Like their musical heroes New Found Glory, Blink 182 and Green Day before them, All Time Low play punk pop/rock with touches of emo and a whole lot of energy. In just 12 years they have gone from playing private parties to selling out large theater shows around the country thanks to their rabid fans known as “The Hustlers.”
Lead singer Alex Gaskarth discussed the “Back to the Future Hearts” tour, which hits the District’s Echostage Monday, the importance of pre-show dental hygiene and getting legal threats from porn publisher Larry Flynt.
Question: How’s the tour going?
Answer: This is the biggest tour we have ever headlined. Twelve years into the life of the band it continues to grow. We have sort of taken the grass-roots approach. We’ve never had that one moment or thing that has put us in the mainstream. It’s been a slow build. I love doing things that way.
Q: Why did the band take their name from song by New Found Glory?
A: They were definitely one of the bands from the genre of music that we were listening to at the time [and] influenced us. Back them for us it was Blink , Green Day, New Found Glory, NOFX, MXPX — bands like that.
We came from that Warped Tour world. We grew up in that and wanted to be a part of that. It was one thing that we wrote down from a lyric of theirs on a list of potential band names. We had our first real show at a venue coming up [then]. We had played a couple other house parties before that, but we had yet to settle on a name. The promoter for the show said, “Guys, we’re a week from the show, and I don’t know what to put on the ticket.” We pointed at All Time Low.
Q: How has the creative process between the four of you evolved over the past dozen years?
A: From back then it is much different. We were teenagers in high school. We had no idea what we were doing. This certainly isn’t one of the bands where a big major label put us together and told us what to do. Taught us how to write songs. Gave us the “keys to the car,” so to speak. We never had any of that.
So it has been a growing process over all of these years. Just figuring out ourselves and what what we could with out music, where it could go. I look back at the our first three records and think, “Man, we had no clue!” It wasn’t until we put out “Don’t Panic” that I really felt like we came into out own.
Q: Why was there a three-year gap between “Don’t Panic” and “Future Hearts”?
A: A big part of that was that “Don’t Panic” was sort of a reinvention of our band. When we parted ways with Interscope Records, we immediately went back into the studio. We had something to prove: that we hadn’t forgotten where we came from and that we could write a bangin’ pop rock record. That is what that album, “Don’t Panic” was all about.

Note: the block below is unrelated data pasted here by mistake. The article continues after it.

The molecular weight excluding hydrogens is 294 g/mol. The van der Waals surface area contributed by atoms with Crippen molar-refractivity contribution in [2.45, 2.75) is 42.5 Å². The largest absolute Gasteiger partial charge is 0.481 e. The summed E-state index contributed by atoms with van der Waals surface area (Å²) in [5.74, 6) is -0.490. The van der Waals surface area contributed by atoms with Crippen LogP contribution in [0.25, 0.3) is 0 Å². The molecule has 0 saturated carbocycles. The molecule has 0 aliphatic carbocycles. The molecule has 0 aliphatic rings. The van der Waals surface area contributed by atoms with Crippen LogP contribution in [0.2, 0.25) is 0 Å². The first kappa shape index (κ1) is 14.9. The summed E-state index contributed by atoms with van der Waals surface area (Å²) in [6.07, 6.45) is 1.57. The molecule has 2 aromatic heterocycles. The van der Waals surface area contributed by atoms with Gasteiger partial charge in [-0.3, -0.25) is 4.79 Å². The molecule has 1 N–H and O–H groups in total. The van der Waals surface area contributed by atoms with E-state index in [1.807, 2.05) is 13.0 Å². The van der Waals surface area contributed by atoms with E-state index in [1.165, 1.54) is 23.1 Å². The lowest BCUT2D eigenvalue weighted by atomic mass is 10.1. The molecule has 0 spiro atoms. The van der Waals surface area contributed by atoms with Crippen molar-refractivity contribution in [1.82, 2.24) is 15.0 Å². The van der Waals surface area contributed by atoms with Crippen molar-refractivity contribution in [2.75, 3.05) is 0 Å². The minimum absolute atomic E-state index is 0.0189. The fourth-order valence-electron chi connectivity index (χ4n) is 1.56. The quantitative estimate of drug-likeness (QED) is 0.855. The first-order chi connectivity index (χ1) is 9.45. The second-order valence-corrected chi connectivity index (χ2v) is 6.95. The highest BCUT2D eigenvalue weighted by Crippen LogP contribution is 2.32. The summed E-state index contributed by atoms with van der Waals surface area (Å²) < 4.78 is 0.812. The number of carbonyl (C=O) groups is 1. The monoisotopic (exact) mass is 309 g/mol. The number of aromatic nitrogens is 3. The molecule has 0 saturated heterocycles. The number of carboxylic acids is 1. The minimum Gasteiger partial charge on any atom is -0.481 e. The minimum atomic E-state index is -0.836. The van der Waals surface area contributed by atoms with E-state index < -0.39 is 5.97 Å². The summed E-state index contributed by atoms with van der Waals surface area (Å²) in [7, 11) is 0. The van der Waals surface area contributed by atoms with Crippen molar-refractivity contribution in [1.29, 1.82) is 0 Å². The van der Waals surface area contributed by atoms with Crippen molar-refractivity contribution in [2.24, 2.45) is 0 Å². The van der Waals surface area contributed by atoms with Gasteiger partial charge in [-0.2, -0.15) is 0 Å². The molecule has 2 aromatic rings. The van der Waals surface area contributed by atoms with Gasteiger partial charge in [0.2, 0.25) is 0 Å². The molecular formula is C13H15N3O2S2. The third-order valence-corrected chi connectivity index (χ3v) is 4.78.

The three years was because the record did really well for us. We didn’t feel like we needed to out [with] something new every year. We wanted to make sure that when we followed that up, it was the right next step.
Q: The next step seems to be more pop elements.
A: We always get labeled as “pop-punk” because we come from that Warped Tour world. At the end of the day, I’ve never really thought of our band as that. We have some songs that have those elements because, again, that’s where we came from. I’ve always thought of us as a pop-rock band or a pop band. I’m not ashamed to say that.
Q: Why are your fans called “The Hustlers”?
A: We have a song from our first CD called “The Girl’s a Straight Up Hustler.” Our fans just started calling themselves that — the die-hard fans. They started going by “The Hustlers.” We started our fan club: “The Hustler Club.”
Q: Has Hustler magazine publisher Larry Flynt ever asked you for money?
A: Not money, but we have been threatened several times by Larry Flynt. Many “cease and desist” orders, which don’t hold up because we’re not infringing on anything they do. Yet! [laughs]
When we start releasing pornography, that could change things. We got letters saying, “Guys, you can’t call yourselves this!” We were like, “Yeah, we can, you didn’t invent the word.”
Q: What is the craziest fan encounter you’ve had?
A: We’ve had a couple weird ones. Nothing really sinister. There is a very blurred line with our band and the fans. Nine times out of ten it’s a good thing. But because of the way we act and because we put a lot of ourselves online and in interviews, there are people who think they already know us [but] they don’t. We’ve never met.
People have come to my house before and expected it not to be weird when I answer the door in my PJs and ask, “What’s up. What do you need?”
Q: The tour is sponsored by Rockstar Energy Drink, so is your pre-show ritual excessive amounts of Rockstar?
A: Energy drink definitely helps here and there. Or coffee. The one thing I always do is I always brush my teeth before I play. I don’t know why.
All Time Low appears alongside Sleeping with Sirens at Echostage, located at 2135 Queens Chapel Rd NE, Washington, D.C., 20018, Wednesday, with doors at 6 p.m. Tickets are $43.45 by visiting Ticketmaster.com.